2012 has been the year of R&B star Frank Ocean, what with the letter he posted on tumblr, showing up everywhere from MTV shows to Saturday Night Live, and of course the release of his universally loved debut studio LP Channel Orange. For the December issue of GQ Magazine, the star spoke to Amy Wallace about every subject you'd think, and you can view some excerpts from the interview below.

You were born in Long Beach, California, but moved to New Orleans at age 5. When is the first time you realized you wanted to write and perform music?

"I feel like I was writing as I was learning to talk. Writing was always a goto form of communication. And I knew I could sing from being in tune with the radio. I would listen to whatever my mom played in the car—the big divas: Whitney, Mariah, Celine, Anita Baker. Then I got exposed to Prince. I think it was "The Beautiful Ones." He was screaming at the end. And this lady who was playing it was saying, "Ain't no man scream like Prince." And I was like, "That's fucking awesome."GQ: GQ: You were born in Long Beach, California, but moved to New Orleans at age 5.

Def Jam reportedly signed you as a recording artist in 2009 but didn't open up its checkbook at that point to help you record. The next year, you met Tyler, the Creator, and the other members of Odd Future. How important was that?

"I was at a real dark time in my life when I met them. I was looking for just a reprieve. At 20 or 21, I had, I think, a couple hundred thousand dollars [from producing and songwriting], a nice car, a Beverly Hills apartment—and I was miserable. Because of the relationship in part and the heartbreak in part, and also just miserable because of like just carting that around. And here was this group of like-minded individuals whose irreverence made me revere. The do-it-yourself mentality of OF really rubbed off on me."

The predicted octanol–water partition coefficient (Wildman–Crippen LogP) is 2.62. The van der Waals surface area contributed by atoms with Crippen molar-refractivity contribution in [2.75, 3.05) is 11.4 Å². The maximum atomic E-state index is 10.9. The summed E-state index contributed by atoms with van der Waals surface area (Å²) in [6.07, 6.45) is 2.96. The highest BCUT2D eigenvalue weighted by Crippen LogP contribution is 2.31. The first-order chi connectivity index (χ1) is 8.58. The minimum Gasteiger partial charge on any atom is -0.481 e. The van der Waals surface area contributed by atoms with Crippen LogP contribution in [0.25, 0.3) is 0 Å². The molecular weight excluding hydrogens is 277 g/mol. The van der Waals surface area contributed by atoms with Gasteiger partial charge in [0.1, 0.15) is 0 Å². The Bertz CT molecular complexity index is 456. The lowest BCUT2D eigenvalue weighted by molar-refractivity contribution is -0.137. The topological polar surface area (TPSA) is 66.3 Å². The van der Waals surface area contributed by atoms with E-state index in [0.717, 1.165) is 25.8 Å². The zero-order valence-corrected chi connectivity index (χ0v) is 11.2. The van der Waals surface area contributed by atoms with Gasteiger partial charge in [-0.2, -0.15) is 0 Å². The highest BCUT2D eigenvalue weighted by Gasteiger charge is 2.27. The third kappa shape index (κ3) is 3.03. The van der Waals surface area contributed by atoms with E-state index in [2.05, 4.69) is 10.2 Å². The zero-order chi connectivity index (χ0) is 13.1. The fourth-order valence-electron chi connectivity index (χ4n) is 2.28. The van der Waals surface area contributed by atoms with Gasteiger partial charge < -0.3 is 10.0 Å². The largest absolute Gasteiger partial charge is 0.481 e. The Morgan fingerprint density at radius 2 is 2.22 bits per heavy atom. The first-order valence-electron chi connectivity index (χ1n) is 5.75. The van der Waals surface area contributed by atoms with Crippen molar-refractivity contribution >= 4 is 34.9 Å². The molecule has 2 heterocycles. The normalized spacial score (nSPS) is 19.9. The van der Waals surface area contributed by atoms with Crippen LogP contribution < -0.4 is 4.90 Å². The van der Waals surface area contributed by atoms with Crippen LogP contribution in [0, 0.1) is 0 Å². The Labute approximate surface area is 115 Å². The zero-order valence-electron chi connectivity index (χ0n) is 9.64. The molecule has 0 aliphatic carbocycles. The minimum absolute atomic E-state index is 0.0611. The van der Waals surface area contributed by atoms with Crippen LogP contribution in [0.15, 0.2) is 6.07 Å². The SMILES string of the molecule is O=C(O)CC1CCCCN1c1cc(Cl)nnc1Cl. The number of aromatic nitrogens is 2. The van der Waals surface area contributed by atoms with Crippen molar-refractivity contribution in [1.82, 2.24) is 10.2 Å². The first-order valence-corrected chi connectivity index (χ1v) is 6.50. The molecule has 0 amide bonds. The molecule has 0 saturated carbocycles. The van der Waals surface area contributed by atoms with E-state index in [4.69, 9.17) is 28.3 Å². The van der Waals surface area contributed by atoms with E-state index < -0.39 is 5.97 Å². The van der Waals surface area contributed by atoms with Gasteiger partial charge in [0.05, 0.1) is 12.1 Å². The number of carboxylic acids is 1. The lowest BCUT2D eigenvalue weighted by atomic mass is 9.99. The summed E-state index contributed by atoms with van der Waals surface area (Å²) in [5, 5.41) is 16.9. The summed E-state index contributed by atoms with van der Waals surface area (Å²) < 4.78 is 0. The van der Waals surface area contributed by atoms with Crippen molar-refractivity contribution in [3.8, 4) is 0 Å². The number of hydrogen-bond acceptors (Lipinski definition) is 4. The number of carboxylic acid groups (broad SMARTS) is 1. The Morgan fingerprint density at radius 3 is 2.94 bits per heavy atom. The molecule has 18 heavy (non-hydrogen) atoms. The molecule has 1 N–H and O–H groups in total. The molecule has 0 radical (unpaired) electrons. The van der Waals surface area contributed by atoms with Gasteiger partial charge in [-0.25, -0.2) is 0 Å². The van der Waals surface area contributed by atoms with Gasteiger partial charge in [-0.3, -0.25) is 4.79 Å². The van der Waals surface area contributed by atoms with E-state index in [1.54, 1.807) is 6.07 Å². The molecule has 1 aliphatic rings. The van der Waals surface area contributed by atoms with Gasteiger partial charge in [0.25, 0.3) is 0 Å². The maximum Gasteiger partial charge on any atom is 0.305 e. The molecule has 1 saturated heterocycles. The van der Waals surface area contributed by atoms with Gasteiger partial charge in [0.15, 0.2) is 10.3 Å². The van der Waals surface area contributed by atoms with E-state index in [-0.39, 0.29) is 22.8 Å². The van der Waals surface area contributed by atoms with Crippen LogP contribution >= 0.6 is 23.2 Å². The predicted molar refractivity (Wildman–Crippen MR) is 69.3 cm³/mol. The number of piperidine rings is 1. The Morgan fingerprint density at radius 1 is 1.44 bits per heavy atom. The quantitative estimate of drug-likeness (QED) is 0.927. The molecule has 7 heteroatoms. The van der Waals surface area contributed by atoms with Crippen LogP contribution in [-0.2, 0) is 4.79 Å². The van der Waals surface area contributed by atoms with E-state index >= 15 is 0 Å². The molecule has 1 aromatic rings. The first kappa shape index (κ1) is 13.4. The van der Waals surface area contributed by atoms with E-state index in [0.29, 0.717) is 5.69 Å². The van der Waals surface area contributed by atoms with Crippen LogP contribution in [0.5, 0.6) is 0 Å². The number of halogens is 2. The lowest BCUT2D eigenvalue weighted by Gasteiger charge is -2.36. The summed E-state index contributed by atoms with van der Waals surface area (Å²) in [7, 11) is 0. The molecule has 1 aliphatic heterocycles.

So do you consider yourself bisexual?

"You can move to the next question. I'll respectfully say that life is dynamic and comes along with dynamic experiences, and the same sentiment that I have towards genres of music, I have towards a lot of labels and boxes and shit. I'm in this business to be creative—I'll even diminish it and say to be a content provider. One of the pieces of content that I'm for fuck sure not giving is porn videos. I'm not a centerfold. I'm not trying to sell you sex. People should pay attention to that in the letter: I didn't need to label it for it to have impact. Because people realize everything that I say is so relatable, because when you're talking about romantic love, both sides in all scenarios feel the same shit. As a writer, as a creator, I'm giving you my experiences. But just take what I give you. You ain't got to pry beyond that. I'm giving you what I feel like you can feel. The other shit, you can't feel. You can't feel a box. You can't feel a label. Don't get caught up in that shit. There's so much something in life. Don't get caught up in the nothing. That shit is nothing, you know? It's nothing. Vanish the fear."